The IVS 360 team provides Brownings Garage with essential step-by-step guidance for rectifying a cooling fan fault on a 2006 Mercedes-Benz.
Case study info
Vehicle model and fault:
Mercedes-Benz C-Class (2006 model year) with a cooling fan fault
IVS 360 Master Technician:
Diagnosis and repair time:
Opus IVS OEM-trained Master Technicians support customers in the automotive aftermarket via its IVS 360TM live diagnostic support service delivered from its UK office in Wheatley, Oxford. The delivery of this essential service is provided by diagnostic specialists who are equipped with the brand-specific repair knowledge learned only from years of hands-on dealer experience.
In this latest request for support, Opus IVS provided Brownings Garage with live repair guidance on a 2006 Mercedes-Benz that was experiencing a cooling fan fault.
Brownings Garage, established in 1910 and based in London, is a workshop that offers service and repairs, MOTs, electronic diagnostics and fault finding, tyre tracking, and more. Director Miles Brown is the third generation in his family to have run Brownings Garage. The workshop initially repaired motorbike frames but made the move to car repairs in the 1920s. Now, in 2021, the business has developed further by incorporating electric and hybrid vehicle services into its offering.
Brownings Garage uses its Opus IVS diagnostic tool on a weekly basis to resolve a wide range of coding and programming issues. The latest issue arose with a Mercedes-Benz, which was experiencing a cooling fan fault.
The fault presented itself with the cooling fan being on permanently, and a coolant warning light displayed on the instrument cluster. To ensure that he found a solution quickly and efficiently, Miles utilised the IVS 360 service, and was able to contact Master Technician Kevin Hardy for diagnostics and repair guidance.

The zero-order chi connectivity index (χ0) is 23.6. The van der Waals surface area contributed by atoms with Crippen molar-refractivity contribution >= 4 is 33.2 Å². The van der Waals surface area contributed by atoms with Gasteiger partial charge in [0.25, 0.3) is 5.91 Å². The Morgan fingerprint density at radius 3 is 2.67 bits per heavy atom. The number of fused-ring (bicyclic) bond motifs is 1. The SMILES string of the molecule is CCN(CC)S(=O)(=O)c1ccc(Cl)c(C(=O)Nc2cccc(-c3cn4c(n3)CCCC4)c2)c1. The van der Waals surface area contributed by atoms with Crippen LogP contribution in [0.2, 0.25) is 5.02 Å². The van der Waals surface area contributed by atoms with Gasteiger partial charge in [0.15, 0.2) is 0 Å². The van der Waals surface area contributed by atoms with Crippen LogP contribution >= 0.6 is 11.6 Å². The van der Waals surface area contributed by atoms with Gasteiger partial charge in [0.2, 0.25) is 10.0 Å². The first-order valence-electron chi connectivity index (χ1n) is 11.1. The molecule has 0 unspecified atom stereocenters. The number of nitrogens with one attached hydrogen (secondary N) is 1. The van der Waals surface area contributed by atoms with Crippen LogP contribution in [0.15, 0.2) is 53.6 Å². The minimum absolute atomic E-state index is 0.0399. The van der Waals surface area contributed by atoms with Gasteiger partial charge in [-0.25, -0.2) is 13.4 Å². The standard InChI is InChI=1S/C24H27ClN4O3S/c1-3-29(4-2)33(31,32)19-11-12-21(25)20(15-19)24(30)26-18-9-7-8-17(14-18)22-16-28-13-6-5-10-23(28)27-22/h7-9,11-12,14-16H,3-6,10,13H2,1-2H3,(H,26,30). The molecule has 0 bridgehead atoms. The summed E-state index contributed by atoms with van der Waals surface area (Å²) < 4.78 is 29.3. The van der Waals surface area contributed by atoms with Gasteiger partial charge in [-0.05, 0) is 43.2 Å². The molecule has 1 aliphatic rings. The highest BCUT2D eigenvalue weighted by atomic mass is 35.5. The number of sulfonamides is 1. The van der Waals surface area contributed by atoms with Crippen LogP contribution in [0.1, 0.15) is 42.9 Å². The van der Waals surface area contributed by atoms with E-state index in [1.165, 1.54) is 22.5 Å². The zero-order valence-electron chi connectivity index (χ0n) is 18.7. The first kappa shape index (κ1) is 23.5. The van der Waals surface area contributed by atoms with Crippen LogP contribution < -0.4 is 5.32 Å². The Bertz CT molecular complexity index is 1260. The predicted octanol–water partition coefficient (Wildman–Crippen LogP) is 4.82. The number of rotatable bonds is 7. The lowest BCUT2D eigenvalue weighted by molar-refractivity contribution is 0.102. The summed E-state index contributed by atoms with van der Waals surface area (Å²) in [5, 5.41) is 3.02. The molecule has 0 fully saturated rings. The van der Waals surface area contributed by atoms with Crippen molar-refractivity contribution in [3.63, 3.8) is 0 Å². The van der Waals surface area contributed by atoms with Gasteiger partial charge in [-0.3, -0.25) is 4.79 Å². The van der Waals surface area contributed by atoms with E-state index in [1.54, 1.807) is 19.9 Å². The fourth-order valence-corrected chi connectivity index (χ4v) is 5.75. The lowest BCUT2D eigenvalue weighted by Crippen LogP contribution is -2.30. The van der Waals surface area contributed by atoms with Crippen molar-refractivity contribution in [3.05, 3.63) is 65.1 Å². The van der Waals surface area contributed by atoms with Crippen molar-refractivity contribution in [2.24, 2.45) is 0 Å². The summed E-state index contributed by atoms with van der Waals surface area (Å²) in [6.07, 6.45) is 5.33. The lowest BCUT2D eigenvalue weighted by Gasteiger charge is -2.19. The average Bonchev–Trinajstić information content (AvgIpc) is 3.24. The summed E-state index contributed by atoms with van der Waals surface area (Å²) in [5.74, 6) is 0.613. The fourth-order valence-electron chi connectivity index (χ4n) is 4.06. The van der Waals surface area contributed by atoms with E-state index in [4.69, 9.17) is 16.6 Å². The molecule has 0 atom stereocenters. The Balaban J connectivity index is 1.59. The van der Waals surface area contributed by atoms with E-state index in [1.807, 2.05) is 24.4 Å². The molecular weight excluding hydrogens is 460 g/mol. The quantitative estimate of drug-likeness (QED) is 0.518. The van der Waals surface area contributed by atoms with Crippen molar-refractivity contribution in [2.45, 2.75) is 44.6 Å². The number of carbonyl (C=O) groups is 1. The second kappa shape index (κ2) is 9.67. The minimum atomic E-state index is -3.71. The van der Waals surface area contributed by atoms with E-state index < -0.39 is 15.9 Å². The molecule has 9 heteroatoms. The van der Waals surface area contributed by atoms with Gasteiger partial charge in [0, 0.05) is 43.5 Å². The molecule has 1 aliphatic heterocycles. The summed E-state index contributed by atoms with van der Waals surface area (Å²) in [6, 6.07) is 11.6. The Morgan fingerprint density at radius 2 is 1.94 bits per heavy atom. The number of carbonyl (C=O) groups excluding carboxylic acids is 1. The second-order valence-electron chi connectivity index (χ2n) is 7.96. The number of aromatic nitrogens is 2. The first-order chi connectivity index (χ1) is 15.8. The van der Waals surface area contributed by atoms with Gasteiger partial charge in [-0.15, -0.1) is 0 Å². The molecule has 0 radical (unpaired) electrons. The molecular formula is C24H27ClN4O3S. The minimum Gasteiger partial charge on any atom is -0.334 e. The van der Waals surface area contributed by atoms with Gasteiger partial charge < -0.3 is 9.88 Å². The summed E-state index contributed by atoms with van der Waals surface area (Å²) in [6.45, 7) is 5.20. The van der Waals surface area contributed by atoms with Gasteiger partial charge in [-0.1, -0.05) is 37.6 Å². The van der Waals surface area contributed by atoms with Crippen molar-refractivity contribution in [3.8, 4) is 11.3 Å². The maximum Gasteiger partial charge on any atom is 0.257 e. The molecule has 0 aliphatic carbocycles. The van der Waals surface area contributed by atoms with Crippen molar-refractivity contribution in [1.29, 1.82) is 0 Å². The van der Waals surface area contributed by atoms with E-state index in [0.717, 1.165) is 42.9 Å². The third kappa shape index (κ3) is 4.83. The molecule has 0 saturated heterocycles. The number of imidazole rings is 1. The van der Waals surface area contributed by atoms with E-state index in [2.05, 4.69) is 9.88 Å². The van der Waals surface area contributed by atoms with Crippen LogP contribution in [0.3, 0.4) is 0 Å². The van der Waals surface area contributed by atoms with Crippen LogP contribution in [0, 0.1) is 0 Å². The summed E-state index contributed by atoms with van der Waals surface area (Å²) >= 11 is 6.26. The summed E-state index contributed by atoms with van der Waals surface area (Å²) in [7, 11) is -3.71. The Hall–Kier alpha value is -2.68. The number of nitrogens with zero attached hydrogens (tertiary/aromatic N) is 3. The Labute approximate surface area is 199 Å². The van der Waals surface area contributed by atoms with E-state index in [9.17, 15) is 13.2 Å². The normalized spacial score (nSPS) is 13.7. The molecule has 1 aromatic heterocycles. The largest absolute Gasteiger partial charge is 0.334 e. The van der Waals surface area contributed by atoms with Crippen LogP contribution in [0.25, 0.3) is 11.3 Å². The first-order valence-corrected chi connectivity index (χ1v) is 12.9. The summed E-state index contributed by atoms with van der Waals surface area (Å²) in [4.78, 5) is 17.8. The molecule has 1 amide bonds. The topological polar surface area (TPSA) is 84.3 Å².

Miles provided Kevin with details of the fault and fault codes found, as shown here:
- P1636-004 Check engine & air conditioning electric suction fan with integrated control
- (M4/7): signal wire open circuit
The repair process
Kevin, explained that the following four wires would need to be checked:
- Pin 2 at fan = 10mm red = perm 12V live
- Pin 1 = earth
- Pin 3 = black/red = 12V ignition live
- Pin 4 signal wire to ECU pin 57 plug 2 at engine ECU
Kevin then suggested that Miles load test the signal wire and substitute it, and that in terms of voltage on this particular wire, he should expect to see:
- 1-1.7V to get the fan to be stationary and no actuation
- 8-10.5V – this will ask ECU to go to maximum
Miles was then advised to carry out two actions. Firstly, he would need to look at the signal wire out of the engine ECU, and also at the other end of the fan module. Then, he would need to see if the engine cannot see continuity on the signal wire (it would log a code for suction fan).
Following the step-by-step guidance from Kevin, Miles was able to identify and find the broken signal wire. After replacing the wire, the fault was rectified, and Miles was then free to tackle his next job of the day.
Miles explained, “Thanks to Kevin’s help, I found the signal wire broken as suspected, behind the N/S/F inner wheel arch just by the washer bottle. Using IVS 360 saved me valuable time on this job.”
About Opus IVS
Globally, the IVS team provides essential diagnostic support to thousands of customers like Brownings Garage, with the aim of improving efficiency and profitability in their workshops. From symptom-driven advice through to complex repair guidance, Opus IVS provides the knowledge and expertise to get from fault diagnosis to successful repair in minimal time, reducing costs and downtime for today’s modern workshop.